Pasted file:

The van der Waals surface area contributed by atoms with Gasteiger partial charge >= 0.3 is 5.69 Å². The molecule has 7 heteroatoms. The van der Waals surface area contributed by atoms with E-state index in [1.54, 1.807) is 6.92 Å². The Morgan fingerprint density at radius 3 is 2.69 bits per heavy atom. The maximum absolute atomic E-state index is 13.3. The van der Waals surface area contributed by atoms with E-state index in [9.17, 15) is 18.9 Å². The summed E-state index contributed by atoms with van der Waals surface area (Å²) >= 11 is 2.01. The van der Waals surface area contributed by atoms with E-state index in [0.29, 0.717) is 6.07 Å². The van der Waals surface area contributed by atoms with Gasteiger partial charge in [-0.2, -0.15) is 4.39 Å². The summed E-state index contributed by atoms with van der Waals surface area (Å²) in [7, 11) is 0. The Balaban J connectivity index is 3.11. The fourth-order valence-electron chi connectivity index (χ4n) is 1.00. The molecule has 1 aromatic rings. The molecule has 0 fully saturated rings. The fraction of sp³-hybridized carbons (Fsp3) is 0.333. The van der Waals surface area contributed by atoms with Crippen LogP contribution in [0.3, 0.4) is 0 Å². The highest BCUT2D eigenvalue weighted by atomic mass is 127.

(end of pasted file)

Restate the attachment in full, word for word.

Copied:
The van der Waals surface area contributed by atoms with Gasteiger partial charge >= 0.3 is 5.69 Å². The molecule has 7 heteroatoms. The van der Waals surface area contributed by atoms with E-state index in [1.54, 1.807) is 6.92 Å². The Morgan fingerprint density at radius 3 is 2.69 bits per heavy atom. The maximum absolute atomic E-state index is 13.3. The van der Waals surface area contributed by atoms with E-state index in [9.17, 15) is 18.9 Å². The summed E-state index contributed by atoms with van der Waals surface area (Å²) >= 11 is 2.01. The van der Waals surface area contributed by atoms with E-state index in [0.29, 0.717) is 6.07 Å². The van der Waals surface area contributed by atoms with Gasteiger partial charge in [-0.2, -0.15) is 4.39 Å². The summed E-state index contributed by atoms with van der Waals surface area (Å²) in [7, 11) is 0. The Balaban J connectivity index is 3.11. The fourth-order valence-electron chi connectivity index (χ4n) is 1.00. The molecule has 1 aromatic rings. The molecule has 0 fully saturated rings. The fraction of sp³-hybridized carbons (Fsp3) is 0.333. The van der Waals surface area contributed by atoms with Crippen LogP contribution in [0.3, 0.4) is 0 Å². The highest BCUT2D eigenvalue weighted by atomic mass is 127.